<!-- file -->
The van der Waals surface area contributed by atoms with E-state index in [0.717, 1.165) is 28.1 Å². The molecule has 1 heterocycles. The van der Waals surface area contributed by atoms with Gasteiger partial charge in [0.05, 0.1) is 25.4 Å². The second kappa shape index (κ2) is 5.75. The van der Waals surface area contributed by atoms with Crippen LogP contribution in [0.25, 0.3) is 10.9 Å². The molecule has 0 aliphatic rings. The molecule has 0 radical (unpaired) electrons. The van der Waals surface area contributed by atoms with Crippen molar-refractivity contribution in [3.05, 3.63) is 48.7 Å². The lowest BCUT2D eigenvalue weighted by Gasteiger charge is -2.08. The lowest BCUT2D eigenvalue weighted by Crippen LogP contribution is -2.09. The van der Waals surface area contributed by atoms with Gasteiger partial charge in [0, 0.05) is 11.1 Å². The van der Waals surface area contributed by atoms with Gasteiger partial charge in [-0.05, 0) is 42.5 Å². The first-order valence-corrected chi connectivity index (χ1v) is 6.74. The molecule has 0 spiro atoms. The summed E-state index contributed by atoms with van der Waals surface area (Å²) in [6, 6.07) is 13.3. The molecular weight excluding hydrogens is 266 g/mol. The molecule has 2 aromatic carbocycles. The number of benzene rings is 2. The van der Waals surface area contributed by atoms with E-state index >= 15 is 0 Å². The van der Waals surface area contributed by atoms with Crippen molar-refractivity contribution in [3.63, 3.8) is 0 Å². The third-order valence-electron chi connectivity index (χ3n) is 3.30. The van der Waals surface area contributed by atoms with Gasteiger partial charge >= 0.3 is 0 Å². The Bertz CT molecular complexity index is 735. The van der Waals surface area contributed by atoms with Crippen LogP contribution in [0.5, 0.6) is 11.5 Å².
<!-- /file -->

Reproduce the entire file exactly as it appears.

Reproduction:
The van der Waals surface area contributed by atoms with E-state index in [0.717, 1.165) is 28.1 Å². The molecule has 1 heterocycles. The van der Waals surface area contributed by atoms with Gasteiger partial charge in [0.05, 0.1) is 25.4 Å². The second kappa shape index (κ2) is 5.75. The van der Waals surface area contributed by atoms with Crippen LogP contribution in [0.25, 0.3) is 10.9 Å². The molecule has 0 aliphatic rings. The molecule has 0 radical (unpaired) electrons. The van der Waals surface area contributed by atoms with Crippen molar-refractivity contribution in [3.05, 3.63) is 48.7 Å². The lowest BCUT2D eigenvalue weighted by Gasteiger charge is -2.08. The lowest BCUT2D eigenvalue weighted by Crippen LogP contribution is -2.09. The van der Waals surface area contributed by atoms with Gasteiger partial charge in [0, 0.05) is 11.1 Å². The van der Waals surface area contributed by atoms with Gasteiger partial charge in [-0.05, 0) is 42.5 Å². The first-order valence-corrected chi connectivity index (χ1v) is 6.74. The molecule has 0 spiro atoms. The summed E-state index contributed by atoms with van der Waals surface area (Å²) in [6, 6.07) is 13.3. The molecular weight excluding hydrogens is 266 g/mol. The molecule has 2 aromatic carbocycles. The number of benzene rings is 2. The van der Waals surface area contributed by atoms with E-state index >= 15 is 0 Å². The van der Waals surface area contributed by atoms with Crippen molar-refractivity contribution in [3.63, 3.8) is 0 Å². The third-order valence-electron chi connectivity index (χ3n) is 3.30. The van der Waals surface area contributed by atoms with Gasteiger partial charge >= 0.3 is 0 Å². The Bertz CT molecular complexity index is 735. The van der Waals surface area contributed by atoms with Crippen LogP contribution in [0.5, 0.6) is 11.5 Å².